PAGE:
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Broken Access Control

Márton Németh

In this article we cover examples of broken access control, how to find it in your application and possible consequences.

Access control, or authorization, is how a web application grants users access to some resources, but not others. These resources mostly fall into two categories: sensitive data, which should only be accessed by select users, and functions that can modify data on the webserver, or even modify the server’s functionality. Authorization checks are performed after authentication: when a user visits a webpage, they must first authenticate themselves, i.e. log in, then if they try to gain access to a resource, the server checks whether or not they are authorized to do so.

Examples of broken access control

  • Insecure ID’s: When looking for something in a database, most of the time we use a unique ID. Often, this ID is used in the URL to identify what data the user wants to get. Let’s say I’m logged in to a website, and my user ID is 1337. When I go to my own profile page, the URL looks something like this: https://example.com/profile?id=1337. This page might contain sensitive data, which nobody else should see. But what if I replace the ID with another user’s ID? If the webserver is configured improperly, then if I visit another page, say https://example.com/profile?id=42, then I will get the profile page of another user, with all of their sensitive data. How do I know the ID of another user, you might ask. Well, using random user IDs that are kept secret makes it a bit harder, but this is not nearly enough defense. This is a good example of ‘security by obscurity’, which is widely considered bad practice. The better solution is to implement proper access control in the server, so it does not serve the user with the requested data if they are not authorized to access it.
  • Forced browsing: Forced browsing is when the user tries to access resources that are not referenced by the application, but still available. For example, a web application might have an admin page, but there is no link to the admin page on other parts of the website, a regular user won’t find to the admin page by simply clicking around. But if someone directly edits the URL, e.g. visit https://example.com/admin, they might access the admin page if the access control is broken.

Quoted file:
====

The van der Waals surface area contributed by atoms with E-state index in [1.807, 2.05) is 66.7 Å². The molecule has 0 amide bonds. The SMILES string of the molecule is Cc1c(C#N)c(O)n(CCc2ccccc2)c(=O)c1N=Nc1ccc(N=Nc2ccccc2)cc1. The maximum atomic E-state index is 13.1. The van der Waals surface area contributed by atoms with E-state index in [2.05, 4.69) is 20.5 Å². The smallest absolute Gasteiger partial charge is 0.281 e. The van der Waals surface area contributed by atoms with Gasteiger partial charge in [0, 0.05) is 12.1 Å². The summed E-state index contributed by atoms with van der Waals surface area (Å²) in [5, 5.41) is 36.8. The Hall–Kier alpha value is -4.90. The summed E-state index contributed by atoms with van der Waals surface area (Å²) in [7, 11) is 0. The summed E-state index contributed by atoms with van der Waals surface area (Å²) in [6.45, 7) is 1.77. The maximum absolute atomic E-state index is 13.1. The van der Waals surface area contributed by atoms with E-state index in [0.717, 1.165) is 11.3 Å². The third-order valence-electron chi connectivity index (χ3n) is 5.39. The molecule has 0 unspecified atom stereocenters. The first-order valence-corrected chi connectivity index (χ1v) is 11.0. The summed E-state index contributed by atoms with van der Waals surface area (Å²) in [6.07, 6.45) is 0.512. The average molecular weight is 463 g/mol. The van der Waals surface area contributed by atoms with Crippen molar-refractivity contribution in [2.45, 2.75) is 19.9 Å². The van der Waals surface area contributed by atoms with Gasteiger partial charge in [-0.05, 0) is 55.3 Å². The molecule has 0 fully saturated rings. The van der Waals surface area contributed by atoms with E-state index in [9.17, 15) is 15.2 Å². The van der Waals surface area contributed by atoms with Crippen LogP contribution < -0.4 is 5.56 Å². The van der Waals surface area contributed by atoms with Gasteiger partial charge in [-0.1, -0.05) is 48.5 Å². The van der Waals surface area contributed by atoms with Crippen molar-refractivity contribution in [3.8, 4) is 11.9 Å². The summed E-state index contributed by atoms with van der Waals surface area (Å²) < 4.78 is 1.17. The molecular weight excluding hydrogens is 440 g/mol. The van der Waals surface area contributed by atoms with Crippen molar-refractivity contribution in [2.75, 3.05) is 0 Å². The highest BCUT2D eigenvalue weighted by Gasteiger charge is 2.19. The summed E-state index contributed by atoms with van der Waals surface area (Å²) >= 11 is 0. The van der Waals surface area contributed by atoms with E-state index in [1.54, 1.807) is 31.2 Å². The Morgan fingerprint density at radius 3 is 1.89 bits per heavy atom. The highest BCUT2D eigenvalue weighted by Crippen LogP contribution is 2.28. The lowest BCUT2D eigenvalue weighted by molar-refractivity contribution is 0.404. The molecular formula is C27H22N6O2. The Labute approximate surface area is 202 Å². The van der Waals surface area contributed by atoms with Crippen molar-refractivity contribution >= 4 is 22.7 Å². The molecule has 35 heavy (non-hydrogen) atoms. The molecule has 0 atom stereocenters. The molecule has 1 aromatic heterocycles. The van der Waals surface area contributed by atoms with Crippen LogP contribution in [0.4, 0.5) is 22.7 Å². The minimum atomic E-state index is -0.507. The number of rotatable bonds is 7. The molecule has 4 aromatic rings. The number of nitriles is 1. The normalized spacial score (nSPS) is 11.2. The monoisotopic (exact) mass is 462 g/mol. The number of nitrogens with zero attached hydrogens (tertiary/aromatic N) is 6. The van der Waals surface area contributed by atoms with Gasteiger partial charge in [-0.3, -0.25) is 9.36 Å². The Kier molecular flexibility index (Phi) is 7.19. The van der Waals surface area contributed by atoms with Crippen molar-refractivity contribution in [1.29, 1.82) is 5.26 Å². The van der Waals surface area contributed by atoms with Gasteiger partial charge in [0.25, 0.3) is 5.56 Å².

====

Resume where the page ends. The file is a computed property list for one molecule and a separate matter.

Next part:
• Directory traversal: When a website stores data in different files, the server might expect a filename as a request parameter. E.g. if there is a web application for reading short novels, the URL might look like this: https://example.com/novels?file=novel1.txt. On the server side, there is probably a folder where all novels are stored, and the server looks for the given file name in this folder. An attacker could abuse this behaviour for example by visiting the URL https://example.com/novels?file=../../../../../../etc/passwd. The repeated pattern of ../-s will eventually reach the root directory, and the attacker can access any file from there. In order to defend against this attack, the webserver should be configured in such way that it has no access to the files that it does not need. Filtering for .. in the input parameter is another potential solution..
  • Client side caching: Browsers store websites in their cache to ensure faster loading if the user tries to access the same website again. This might be a problem if multiple people use the same computer, e.g. in a library or an internet café. Developers should prevent browsers from storing sensitive data in their cache. This can be accomplished by for example using HTML meta tags.

API security

In most of the above examples the attacker modifies the URL, but in modern web applications this might not work. Today, most web applications use an API on the server side, and some javascript code on the client side to communicate with the API. When the javascript code sends a request to the API, you will not see anything in the URL bar. In general, these requests are very similar to those your browser sends to the server when you navigate to an URL. They are still HTTP requests, just a little bit different. Thankfully, most modern browsers are equipped with some developer tools, which can be really useful. With the developer tools you can inspect every request your browser sends, regardless how it was sent. In some browsers (e.g. Firefox) there is an Edit and Resend option which is very useful. You can do the same thing like in the above examples, but instead of using the URL bar, you have to use the developer tools to inspect the requests, and when you see some suspicious parameters, modify them and resend the request.

How can you find it in your application?

First, you need a well documented access control policy, otherwise you cannot decide what should be considered broken access control. A detailed review of the code that implements the access control should reveal some of the vulnerabilities. Also, penetration testing might help. These vulnerabilities are not too hard to find, often it is enough to craft a request for a resource that should not be accessed.

The impact of broken access control

Depending on the specific vulnerability, the consequences can be devastating. The worst case scenario is when an unauthorized user has access to a privileged function. This can give them the ability to modify or delete contents on the website, or even worse, gain full control over the web application.

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